By Alex Distefano
By Scott Snowden
By Anna Merlan
By Steve Almond
By Jena Ardell
By Jon Campbell
By Alan Scherstuhl
By Tessa Stuart
Adil, 31, was shot during what he says was a peaceful protest following a funeral of a man killed in the clashes. A bullet splintered a bone in his left leg. Adil says he saw fragments of the limb in the street before he passed out.
Morad, 15, breathes slowly, with the aid of a respirator. The machine clicks, his chest fills with air, it clicks again, his chest falls. His eyelids are purple and swollen, his head wrapped in a bandage. A heart monitor is connected to his chest. A bullet is lodged in his brain.
Sharif Darwish, 34, sits sideways on his bed at Hussein Hospital in Beit Jala, near Bethlehem. A heavy cast holds in place the shattered bones of his foot. "The guy who carried me to the ambulance was killed," he says. Darwish stares ahead at nothing. A few weeks before, a rocket hit his Beit Jala house, landing next to his bedroom. "I had just woken up to get some breakfast," he says.
Palestinians, almost without exception, trace the beginnings of the Al Aqsa Intifada to the September 28 arrival of Ariel Sharon at Haram al-Sharif (the Noble Sanctuary, or Temple Mount to the Israelis), backed by a thousand Israeli troops and riot police. The high casualties, they say, began as part of a brute-force strategy by then prime minister Ehud Barak to try to achieve a swift end to the conflict.
"These are good tactics if one wants to wipe out an enemy," said Dr. Stephen Males, a former senior police officer in the U.K. who accompanied an Amnesty International fact-finding team to the region. "They are not policing."
Israelis say Sharon's visit was merely an excuse to adopt a carefully orchestrated intifada planned and backed by the Palestinian Authority. "We are talking about a very organized and very planned violent strategy chosen by the P.A. to try to achieve political goals from the very beginning," says Major Rafowicz. "To try more quickly to achieve political objectives, mainly, we believe, to improve the Palestinian position abroad by reinforcing the image of the underdog of the big, bad Israeli.
"We have been dragged into this situation not by our own policy. We look very bad on TV because we are a regular army facing a so-called popular demonstration. But on the other side it is a strategy."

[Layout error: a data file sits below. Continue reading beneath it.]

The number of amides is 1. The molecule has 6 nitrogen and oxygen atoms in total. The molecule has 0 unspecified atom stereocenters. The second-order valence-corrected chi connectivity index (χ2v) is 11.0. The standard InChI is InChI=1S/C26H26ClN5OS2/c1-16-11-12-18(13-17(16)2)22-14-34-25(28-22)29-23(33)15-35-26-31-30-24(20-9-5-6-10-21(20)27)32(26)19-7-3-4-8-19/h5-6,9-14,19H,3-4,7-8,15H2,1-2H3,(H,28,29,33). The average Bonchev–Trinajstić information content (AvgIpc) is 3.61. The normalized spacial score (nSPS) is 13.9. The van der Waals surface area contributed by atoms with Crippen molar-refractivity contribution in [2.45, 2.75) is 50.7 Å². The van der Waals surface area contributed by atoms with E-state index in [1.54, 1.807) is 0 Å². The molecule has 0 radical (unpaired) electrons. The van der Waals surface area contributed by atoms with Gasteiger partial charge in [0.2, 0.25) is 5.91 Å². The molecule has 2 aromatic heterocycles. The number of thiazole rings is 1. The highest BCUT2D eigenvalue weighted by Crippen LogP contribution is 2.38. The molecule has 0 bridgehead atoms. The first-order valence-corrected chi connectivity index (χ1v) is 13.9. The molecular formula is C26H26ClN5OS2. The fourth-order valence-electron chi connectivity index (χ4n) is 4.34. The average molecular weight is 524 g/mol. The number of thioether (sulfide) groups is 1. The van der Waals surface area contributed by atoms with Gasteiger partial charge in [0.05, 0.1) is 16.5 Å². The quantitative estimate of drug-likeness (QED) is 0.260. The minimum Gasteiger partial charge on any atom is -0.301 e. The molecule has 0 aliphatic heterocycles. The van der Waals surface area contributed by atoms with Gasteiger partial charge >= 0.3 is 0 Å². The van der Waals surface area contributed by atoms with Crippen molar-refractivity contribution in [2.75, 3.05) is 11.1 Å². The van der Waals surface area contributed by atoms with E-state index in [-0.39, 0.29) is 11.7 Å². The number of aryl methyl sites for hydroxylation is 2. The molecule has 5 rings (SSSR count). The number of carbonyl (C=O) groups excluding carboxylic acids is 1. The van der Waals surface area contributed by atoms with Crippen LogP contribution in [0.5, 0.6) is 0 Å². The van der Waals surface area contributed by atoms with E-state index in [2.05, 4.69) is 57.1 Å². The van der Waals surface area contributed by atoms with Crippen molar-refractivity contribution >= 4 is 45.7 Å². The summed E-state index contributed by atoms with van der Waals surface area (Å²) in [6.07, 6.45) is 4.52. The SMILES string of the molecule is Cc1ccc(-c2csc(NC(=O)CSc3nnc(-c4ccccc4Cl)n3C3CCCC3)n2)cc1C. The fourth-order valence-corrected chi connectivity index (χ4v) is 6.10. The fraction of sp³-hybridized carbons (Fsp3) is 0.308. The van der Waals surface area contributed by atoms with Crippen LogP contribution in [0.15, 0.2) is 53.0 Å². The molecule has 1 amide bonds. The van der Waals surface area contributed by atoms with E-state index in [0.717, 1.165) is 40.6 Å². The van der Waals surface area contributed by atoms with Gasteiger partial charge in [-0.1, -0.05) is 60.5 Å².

Publicly, IDF officials keep to their explanations of restraint in the face of violence. General Eiland, in his letter to the Israeli human rights lawyer, wrote: "[W]ithin a rioting crowd of unarmed residents, there are also those . . . who are armed. You cannot demand of a soldier to shoot only when he is convinced there is no danger for whoever stands next to a Palestinian opening fire at him."
Privately, some IDF soldiers and generals have been telling Israeli journalists something else. "I don't know if the IDF takes revenge," an IDF sniper told the newspaper Ha'aretz. "But every time, after there's a serious incident, it's political, you can feel it. You as a soldier know that if in the papers today they have written about a lot of things that happened to the IDF, then they will allow you to shoot more."
The sniper told Ha'aretzthat soldiers are allowed to shoot at Palestinians who pose a potential threat, as long as they appear to be over the age of 12. "Twelve and up is allowed," said the sniper. A senior IDF officer told another Ha'aretzreporter: "Nobody can convince me we didn't needlessly kill dozens of children."
The high casualties sustained by Palestinians during the first two months of clashes, and the international condemnation of Israel that followed, have prompted a shift in tactics on both sides. Casualties began to decline in December, says Ghassan Khatib, director of the Jerusalem Media and Communications Center. He calls that decrease "a sign of fewer massive demonstrations at Israeli army checkpoints."
This is not an indication of renewed faith in the prospects for peace. Palestinians, says Khatib, have lost faith in an Oslo process that they no longer believe can deliver on basic issues of sovereignty, Jerusalem, and the right of Palestinians to return to their homeland. Increasingly, says Khatib, Palestinians are equating discussions of peace and security with the continuation of the Israeli occupation. A recent poll by the Jerusalem Media and Communications Center shows two-thirds of Palestinians support the most extreme measures, including suicide bombings, "under the current political conditions." The poll also indicates 70 percent of Palestinians support continuing the Al Aqsa Intifada.
In the hospital interviews in Jordan and the West Bank, young men appeared eager to again pick up the stone.
Mohammed Mahmoud Abu Fodeh, at 22, is already a veteran of the Palestinian struggle. Now, he lies in a bed in Amman's Specialty Physiotherapy Hospital, after being shot twice while protesting at the checkpoint between Jericho and the Allenby Bridge into Jordan. One high-velocity bullet lodged in his left shoulder. Another pierced a lung. His friends thought he was dead, until they saw him crawling toward the ambulance. The bullet from his chest rests in a jar beside his bed, "for memory and for evidence," he says.